Inflamação/prevenção & controle , Doenças Metabólicas/prevenção & controle , MicroRNAs/genética , MicroRNAs/metabolismo , Animais , Glicemia/metabolismo , Dieta Hiperlipídica/efeitos adversos , Modelos Animais de Doenças , Feminino , Expressão Gênica , Humanos , Hiperglicemia/genética , Hiperglicemia/metabolismo , Hiperglicemia/prevenção & controle , Inflamação/genética , Inflamação/metabolismo , Insulina/sangue , Gordura Intra-Abdominal/metabolismo , Gordura Intra-Abdominal/patologia , Macrófagos/metabolismo , Masculino , Doenças Metabólicas/genética , Doenças Metabólicas/metabolismo , Camundongos , Camundongos Endogâmicos C57BL , Camundongos Knockout , MicroRNAs/antagonistas & inibidores , NF-kappa B/metabolismo , Obesidade/genética , Obesidade/metabolismo , Obesidade/prevenção & controle , Proteínas Proto-Oncogênicas c-akt/genética , Sirolimo/farmacologia , Serina-Treonina Quinases TOR/antagonistas & inibidores , Serina-Treonina Quinases TOR/genética , Ganho de Peso/efeitos dos fármacos , Ganho de Peso/genética
11.
Nat Genet ; 51(4): 600-605, 2019 04.
Artigo em Inglês | MEDLINE | ID: mdl-30778224

RESUMO

Microbiome-wide association studies on large population cohorts have highlighted associations between the gut microbiome and complex traits, including type 2 diabetes (T2D) and obesity1. However, the causal relationships remain largely unresolved. We leveraged information from 952 normoglycemic individuals for whom genome-wide genotyping, gut metagenomic sequence and fecal short-chain fatty acid (SCFA) levels were available2, then combined this information with genome-wide-association summary statistics for 17 metabolic and anthropometric traits. Using bidirectional Mendelian randomization (MR) analyses to assess causality3, we found that the host-genetic-driven increase in gut production of the SCFA butyrate was associated with improved insulin response after an oral glucose-tolerance test (P = 9.8 × 10-5), whereas abnormalities in the production or absorption of another SCFA, propionate, were causally related to an increased risk of T2D (P = 0.004). These data provide evidence of a causal effect of the gut microbiome on metabolic traits and support the use of MR as a means to elucidate causal relationships from microbiome-wide association findings.


Assuntos
Ácidos Graxos Voláteis/genética , Microbioma Gastrointestinal/genética , Doenças Metabólicas/genética , Adolescente , Adulto , Idoso , Idoso de 80 Anos ou mais , Diabetes Mellitus Tipo 2/genética , Feminino , Genótipo , Teste de Tolerância a Glucose/métodos , Humanos , Masculino , Pessoa de Meia-Idade , Países Baixos , Adulto Jovem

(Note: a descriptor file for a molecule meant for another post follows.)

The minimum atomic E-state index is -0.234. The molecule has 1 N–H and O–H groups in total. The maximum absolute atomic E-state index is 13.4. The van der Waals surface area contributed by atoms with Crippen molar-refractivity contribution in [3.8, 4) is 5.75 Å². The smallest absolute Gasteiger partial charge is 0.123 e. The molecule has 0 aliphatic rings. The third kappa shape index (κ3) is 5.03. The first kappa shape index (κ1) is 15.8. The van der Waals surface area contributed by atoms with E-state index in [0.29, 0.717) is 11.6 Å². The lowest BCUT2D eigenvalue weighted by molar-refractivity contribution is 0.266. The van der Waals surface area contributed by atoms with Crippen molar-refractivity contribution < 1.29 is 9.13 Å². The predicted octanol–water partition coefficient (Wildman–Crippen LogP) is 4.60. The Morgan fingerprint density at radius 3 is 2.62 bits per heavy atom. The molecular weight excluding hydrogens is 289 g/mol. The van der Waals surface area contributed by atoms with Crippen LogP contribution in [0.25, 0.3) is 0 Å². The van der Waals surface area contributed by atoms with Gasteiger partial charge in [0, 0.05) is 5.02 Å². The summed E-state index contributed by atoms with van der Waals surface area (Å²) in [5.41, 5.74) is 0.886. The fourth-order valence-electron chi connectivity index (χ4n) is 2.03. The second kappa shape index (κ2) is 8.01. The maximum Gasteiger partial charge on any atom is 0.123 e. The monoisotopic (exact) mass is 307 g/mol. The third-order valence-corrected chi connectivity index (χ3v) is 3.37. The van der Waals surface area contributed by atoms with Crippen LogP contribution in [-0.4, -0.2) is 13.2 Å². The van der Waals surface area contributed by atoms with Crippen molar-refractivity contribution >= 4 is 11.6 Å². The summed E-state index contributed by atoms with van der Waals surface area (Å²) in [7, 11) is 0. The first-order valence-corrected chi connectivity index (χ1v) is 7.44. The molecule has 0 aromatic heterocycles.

13.
World J Gastroenterol ; 25(7): 859-869, 2019 Feb 21.
Artigo em Inglês | MEDLINE | ID: mdl-30809085

RESUMO

BACKGROUND: Disorders of primary bile acid synthesis may be life-threatening if undiagnosed, or not treated with primary bile acid replacement therapy. To date, there are few reports on the management and follow-up of patients with Δ4-3-oxosteroid 5ß-reductase (AKR1D1) deficiency. We hypothesized that a retrospective analysis of the responses to oral bile acid replacement therapy with chenodeoxycholic acid (CDCA) in patients with this bile acid synthesis disorder will increase our understanding of the disease progression and permit evaluation of this treatment regimen as an alternative to the Food and Drug Administration (FDA) approved drug cholic acid, which is currently unavailable in China. AIM: To evaluate the therapeutic responses of patients with AKR1D1 deficiency to oral bile acid therapy, specifically CDCA. METHODS: Twelve patients with AKR1D1 deficiency, confirmed by fast atom bombardment ionization-mass spectrometry analysis of urine and by gene sequencing for mutations in AKR1D1, were treated with differing doses of CDCA or ursodeoxycholic acid (UDCA). The clinical and biochemical responses to therapy were monitored over a period ranging 0.5-6.4 years. Dose adjustment, to optimize the therapeutic dose, was based on changes in serum biochemistry parameters, notably liver function tests, and suppression of the urinary levels of atypical hepatotoxic 3-oxo-Δ4-bile acids measured by mass spectrometry. RESULTS: Physical examination, serum biochemistry parameters, and sonographic findings improved in all 12 patients during bile acid therapy, except one who underwent liver transplantation. Urine bile acid analysis confirmed a significant reduction in atypical hepatotoxic 3-oxo-Δ4 bile acids concomitant with clinical and biochemical improvements in those patients treated with CDCA. UDCA was ineffective in down-regulating endogenous bile acid synthesis as evidenced from the inability to suppress the urinary excretion of atypical 3-oxo-Δ4-bile acids. The dose of CDCA required for optimal clinical and biochemical responses varied from 5.5-10 mg/kg per day among patients based on maximum suppression of the atypical bile acids and improvement in serum biochemistry parameters, and careful titration of the dose was necessary to avoid side effects from CDCA. CONCLUSION: The primary bile acid CDCA is effective in treating AKR1D1 deficiency but the therapeutic dose requires individualized optimization. UDCA is not recommended for long-term management.


Assuntos
Ácido Quenodesoxicólico/administração & dosagem , Fármacos Gastrointestinais/administração & dosagem , Doenças Metabólicas/tratamento farmacológico , Oxirredutases/deficiência , Ácido Ursodesoxicólico/administração & dosagem , Administração Oral , Ácido Quenodesoxicólico/efeitos adversos , Análise Mutacional de DNA , Progressão da Doença , Relação Dose-Resposta a Droga , Feminino , Fármacos Gastrointestinais/efeitos adversos , Humanos , Recém-Nascido , Masculino , Doenças Metabólicas/genética , Doenças Metabólicas/urina , Mutação , Oxirredutases/genética , Estudos Retrospectivos , Resultado do Tratamento , Ácido Ursodesoxicólico/efeitos adversos